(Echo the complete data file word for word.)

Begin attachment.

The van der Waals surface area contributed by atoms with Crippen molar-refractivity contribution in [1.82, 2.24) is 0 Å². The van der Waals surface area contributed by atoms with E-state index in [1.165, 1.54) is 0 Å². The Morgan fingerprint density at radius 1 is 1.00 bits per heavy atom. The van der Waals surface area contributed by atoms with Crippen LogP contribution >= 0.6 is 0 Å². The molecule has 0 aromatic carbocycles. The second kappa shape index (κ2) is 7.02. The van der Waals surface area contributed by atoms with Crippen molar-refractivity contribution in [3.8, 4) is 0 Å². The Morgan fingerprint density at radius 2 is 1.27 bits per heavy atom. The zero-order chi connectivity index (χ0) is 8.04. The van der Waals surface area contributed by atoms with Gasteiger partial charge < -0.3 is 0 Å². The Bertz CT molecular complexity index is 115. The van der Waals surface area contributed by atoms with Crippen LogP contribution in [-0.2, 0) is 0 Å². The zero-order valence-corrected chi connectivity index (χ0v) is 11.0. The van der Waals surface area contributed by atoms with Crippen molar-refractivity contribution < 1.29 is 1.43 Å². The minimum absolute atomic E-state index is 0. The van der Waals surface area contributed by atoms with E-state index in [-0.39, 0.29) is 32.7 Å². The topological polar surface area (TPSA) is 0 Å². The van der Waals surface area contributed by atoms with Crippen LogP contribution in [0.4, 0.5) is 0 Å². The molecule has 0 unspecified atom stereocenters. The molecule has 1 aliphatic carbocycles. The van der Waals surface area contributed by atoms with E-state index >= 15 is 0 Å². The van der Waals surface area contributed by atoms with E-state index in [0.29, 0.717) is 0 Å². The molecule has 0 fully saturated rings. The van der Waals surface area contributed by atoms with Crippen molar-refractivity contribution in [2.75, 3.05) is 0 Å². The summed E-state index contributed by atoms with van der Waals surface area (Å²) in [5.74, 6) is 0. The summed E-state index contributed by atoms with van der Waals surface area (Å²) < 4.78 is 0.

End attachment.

The van der Waals surface area contributed by atoms with Crippen molar-refractivity contribution in [1.82, 2.24) is 0 Å². The van der Waals surface area contributed by atoms with E-state index in [1.165, 1.54) is 0 Å². The Morgan fingerprint density at radius 1 is 1.00 bits per heavy atom. The van der Waals surface area contributed by atoms with Crippen LogP contribution >= 0.6 is 0 Å². The molecule has 0 aromatic carbocycles. The second kappa shape index (κ2) is 7.02. The van der Waals surface area contributed by atoms with Crippen molar-refractivity contribution in [3.8, 4) is 0 Å². The Morgan fingerprint density at radius 2 is 1.27 bits per heavy atom. The zero-order chi connectivity index (χ0) is 8.04. The van der Waals surface area contributed by atoms with Gasteiger partial charge < -0.3 is 0 Å². The Bertz CT molecular complexity index is 115. The van der Waals surface area contributed by atoms with Crippen LogP contribution in [-0.2, 0) is 0 Å². The zero-order valence-corrected chi connectivity index (χ0v) is 11.0. The van der Waals surface area contributed by atoms with Crippen molar-refractivity contribution < 1.29 is 1.43 Å². The minimum absolute atomic E-state index is 0. The van der Waals surface area contributed by atoms with E-state index in [-0.39, 0.29) is 32.7 Å². The topological polar surface area (TPSA) is 0 Å². The van der Waals surface area contributed by atoms with Crippen LogP contribution in [0.4, 0.5) is 0 Å². The molecule has 0 unspecified atom stereocenters. The molecule has 1 aliphatic carbocycles. The van der Waals surface area contributed by atoms with E-state index >= 15 is 0 Å². The van der Waals surface area contributed by atoms with E-state index in [0.29, 0.717) is 0 Å². The molecule has 0 fully saturated rings. The van der Waals surface area contributed by atoms with Crippen molar-refractivity contribution in [2.75, 3.05) is 0 Å². The summed E-state index contributed by atoms with van der Waals surface area (Å²) in [5.74, 6) is 0. The summed E-state index contributed by atoms with van der Waals surface area (Å²) < 4.78 is 0.